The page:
On Tuesday, December 21st, the first day of northern winter, when the full Moon passes almost dead center through Earth’s shadow. The Mojave Desert as well as the rest of North America will be treated to a total eclipse of the Moon. For 72 minutes of eerie totality, an amber light will play across the face of the moon as it sits in the shadow of the Earth.
The eclipse begins on Monday evening, Dec. 20th, at 10:33 pm in the desert and anyone else in the pacific time zone. At that time, Earth’s shadow will appear as a dark red bite at the edge of the lunar disk. It takes about an hour for the “bite” to expand and swallow the entire Moon. Totality commences at 11:41 pm on the 20th and lasts for 72 minutes and into the day that makes this eclipse so special, Tuesday, December 21st, the day of the winter solstice in the northern hemisphere.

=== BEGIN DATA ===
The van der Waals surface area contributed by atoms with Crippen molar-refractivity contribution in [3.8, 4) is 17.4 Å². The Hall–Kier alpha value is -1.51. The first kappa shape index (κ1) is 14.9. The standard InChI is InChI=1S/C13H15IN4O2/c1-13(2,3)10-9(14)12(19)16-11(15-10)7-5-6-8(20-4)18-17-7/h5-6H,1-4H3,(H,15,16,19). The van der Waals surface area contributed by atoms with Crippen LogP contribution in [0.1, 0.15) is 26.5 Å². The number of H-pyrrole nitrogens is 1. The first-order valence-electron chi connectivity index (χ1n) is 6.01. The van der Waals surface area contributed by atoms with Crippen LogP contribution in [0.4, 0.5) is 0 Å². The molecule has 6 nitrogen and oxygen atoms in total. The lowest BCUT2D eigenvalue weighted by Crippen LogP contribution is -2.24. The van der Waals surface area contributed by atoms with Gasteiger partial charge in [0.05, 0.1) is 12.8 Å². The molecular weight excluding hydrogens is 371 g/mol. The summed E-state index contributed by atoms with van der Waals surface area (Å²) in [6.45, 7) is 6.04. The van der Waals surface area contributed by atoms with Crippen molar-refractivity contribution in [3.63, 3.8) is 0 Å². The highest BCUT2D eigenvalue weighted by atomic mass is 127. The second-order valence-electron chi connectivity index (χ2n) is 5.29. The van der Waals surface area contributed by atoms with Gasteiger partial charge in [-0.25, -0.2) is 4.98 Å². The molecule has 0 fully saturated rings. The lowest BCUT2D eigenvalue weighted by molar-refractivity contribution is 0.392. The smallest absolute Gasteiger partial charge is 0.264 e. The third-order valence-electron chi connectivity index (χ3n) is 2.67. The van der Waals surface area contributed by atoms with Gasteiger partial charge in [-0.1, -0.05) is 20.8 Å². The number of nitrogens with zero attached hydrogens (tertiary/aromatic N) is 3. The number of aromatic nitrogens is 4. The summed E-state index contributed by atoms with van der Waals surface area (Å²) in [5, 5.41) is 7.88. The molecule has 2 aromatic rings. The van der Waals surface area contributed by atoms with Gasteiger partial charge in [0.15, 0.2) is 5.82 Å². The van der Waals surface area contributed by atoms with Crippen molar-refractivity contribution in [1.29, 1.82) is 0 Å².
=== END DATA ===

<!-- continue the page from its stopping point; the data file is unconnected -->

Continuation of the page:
Besides being the shortest day of the year, December 21st is also the date of the ancient festival of Saturnalia which was the pre-cursor of the modern Christmas celebration. Saturnalia was the Roman holiday marking the winter solstice and it was named for the Roman god Saturn. It was celebrated from December 17th to December 25th. This day was basically a celebration of the returning of the Sun on this long dark Winter day. Meanwhile on this same date countries in the southern hemisphere such as Australia are celebrating Christmas near the 1st day of Summer, their summer solstice is on December 21st.
The shortest day of the year and the first day of Winter in the northern hemisphere is December 21, after this date the sun begins it’s 6 month journey of staying out longer each day and rising higher each day in the sky until June 21 the first day of Summer when the process repeats itself. If the sky is clear around midnight on Monday/Tuesday, December 20/21, look upwards at the Moon and remember that this unusual solstice/eclipse is a reminder that Summer is exactly 6 months away. The last time this happened was in the year 1638 and the next occurance will be in 2094.
Take It Easy – Mojave